Accelerated Reader Programme
|Author||by Gill Arbuthnott|
|Series||Kelpies (part: 1)|
|Publication Date||25 April 2013|
|Number of Pages||176|
|Interest Age||9-11 years (9-11)|
|NBS Text||Children's Fiction|
Fantasy & Magical Realism
Fiction (Child / Teen)
'This time-slip novel is a great read: convincingly narrated with good characterisation, a plot full of mystery and suspense, and a palpable sense of history.' -- Booktrusted (www.booktrusted.com) 'A challenging read, with finely-drawn characters. The children are set in functional, as opposed to dysfunctional, families -- in itself a refreshing change; David's father is a single parent, but through death rather than divorce. And bereavement -- in particular, David's grieving for his mother -- is explored in a sensible and sensitive way. The first of a new series of 'Contemporary Kelpies', this novel is worthy of its famous predecessors.' -- Elizabeth Finlayson, School Librarian Journal, Spring 2004 'Gill Arbuthnott knows just what a strange and alien place a museum can be and she exploits the other-worldliness to spine-chilling effect. An unusual, enjoyable combination of fantasy thriller and psychological drama with a warmly satisfying ending.' -- Kathryn Ross, The Scotsman, 13 December 2003 (Christmas Picks) 'A dramatic read, well crafted, well sustained and imaginative. Kate and David's friendship is based on that between Gill Arbuthnott's daughter and her friend, and its feeling of unforced authenticity is one of the strengths of the story. The relationships within the two families are also utterly convincing, written without affectation of self-consciousness. Aimed at 8 to 12 year olds.' -- Di Hope, Times Education Supplement Scotland, 14 November 2003 'A most engaging fantasy novel. What might have been a straightforward tussle is enriched and complicated by the personal circumstances of the children, particularly David for whom the temptation to return to a time when his mother is still alive proves desperately appealing. Edinburgh, and particularly the city's Museum of Scotland, provides the atmospheric setting and props for this tightly plotted novel. Dynamic and satisfying. For readers aged nine to 12.' -- Lindsey Fraser, Sunday Herald, 5 October 2003 'I thought this book was well-written ... the story is very well done. I would give it marks for originality.' -- Stuart, James Gillespie's High School, Teen Titles, December 2003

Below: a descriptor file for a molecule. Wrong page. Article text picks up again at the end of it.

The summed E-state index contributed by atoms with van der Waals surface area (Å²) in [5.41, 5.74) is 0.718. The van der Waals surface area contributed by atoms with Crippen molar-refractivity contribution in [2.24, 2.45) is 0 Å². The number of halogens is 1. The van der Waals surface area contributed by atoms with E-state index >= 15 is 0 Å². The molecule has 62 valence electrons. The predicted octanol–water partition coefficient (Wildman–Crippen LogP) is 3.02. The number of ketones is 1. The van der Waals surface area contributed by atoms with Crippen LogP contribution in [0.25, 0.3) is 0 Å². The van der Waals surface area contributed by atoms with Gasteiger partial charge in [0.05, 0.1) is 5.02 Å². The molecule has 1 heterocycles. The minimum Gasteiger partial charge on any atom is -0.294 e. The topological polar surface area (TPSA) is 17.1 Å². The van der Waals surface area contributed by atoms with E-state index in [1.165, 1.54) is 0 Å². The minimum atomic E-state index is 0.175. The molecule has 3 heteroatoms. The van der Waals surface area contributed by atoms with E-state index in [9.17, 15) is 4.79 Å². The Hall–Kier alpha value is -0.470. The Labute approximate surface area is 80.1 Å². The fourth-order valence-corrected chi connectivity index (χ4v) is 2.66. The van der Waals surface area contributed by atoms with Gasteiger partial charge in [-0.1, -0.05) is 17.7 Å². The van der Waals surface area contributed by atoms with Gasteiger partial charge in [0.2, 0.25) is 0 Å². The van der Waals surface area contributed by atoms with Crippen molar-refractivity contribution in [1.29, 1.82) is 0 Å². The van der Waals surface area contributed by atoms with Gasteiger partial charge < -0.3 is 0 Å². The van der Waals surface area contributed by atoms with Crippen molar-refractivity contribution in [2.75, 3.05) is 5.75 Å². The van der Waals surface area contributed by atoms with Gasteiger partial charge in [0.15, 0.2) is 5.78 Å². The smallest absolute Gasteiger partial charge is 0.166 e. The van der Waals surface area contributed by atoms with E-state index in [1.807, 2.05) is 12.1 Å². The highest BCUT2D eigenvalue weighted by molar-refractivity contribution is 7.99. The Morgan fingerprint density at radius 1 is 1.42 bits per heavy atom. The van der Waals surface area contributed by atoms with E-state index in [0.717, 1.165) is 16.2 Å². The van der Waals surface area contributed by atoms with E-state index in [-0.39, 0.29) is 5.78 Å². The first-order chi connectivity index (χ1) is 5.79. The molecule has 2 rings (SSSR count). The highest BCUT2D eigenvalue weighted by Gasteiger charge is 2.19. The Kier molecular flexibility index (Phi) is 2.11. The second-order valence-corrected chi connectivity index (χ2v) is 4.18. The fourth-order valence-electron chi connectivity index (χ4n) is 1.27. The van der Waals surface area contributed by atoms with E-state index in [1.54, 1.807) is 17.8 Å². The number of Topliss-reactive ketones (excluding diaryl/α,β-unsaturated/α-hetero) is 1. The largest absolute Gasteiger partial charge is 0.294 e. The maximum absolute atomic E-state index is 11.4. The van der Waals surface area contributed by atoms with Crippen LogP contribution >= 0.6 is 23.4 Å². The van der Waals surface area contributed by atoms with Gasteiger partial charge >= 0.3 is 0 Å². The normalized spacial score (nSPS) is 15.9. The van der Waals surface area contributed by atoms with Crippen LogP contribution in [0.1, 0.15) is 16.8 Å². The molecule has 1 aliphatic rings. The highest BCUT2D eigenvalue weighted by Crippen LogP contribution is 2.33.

Gill Arbuthnott was born and brought up in Edinburgh, but escaped briefly to study in St Andrews and Southampton. She couldn't stay away, however, and now lives in Edinburgh with her family and Leonard the cat. When she's not writing, she works as a biology teacher. She has written several novels for children: The Chaos Clock, The Chaos Quest and Winterbringers (all Floris Books), as well as books with Barrington Stoke and The Keeper's Daughter, published by Chicken House.
Kate and David are eleven years old and best of friends, playing football and doing their museum project together. But in Edinburgh, where they live, time is coming unstuck and the past is breaking loose. Old Mr Flowerdew needs their help in the war between the Lords of Chaos and the Guardians of Time, centred around the mysterious Millennium Clock. But can Kate use her grandmother's golden necklace to restrain the power of Chaos, and will David be able to help the Guardians, even if it means losing his mother all over again?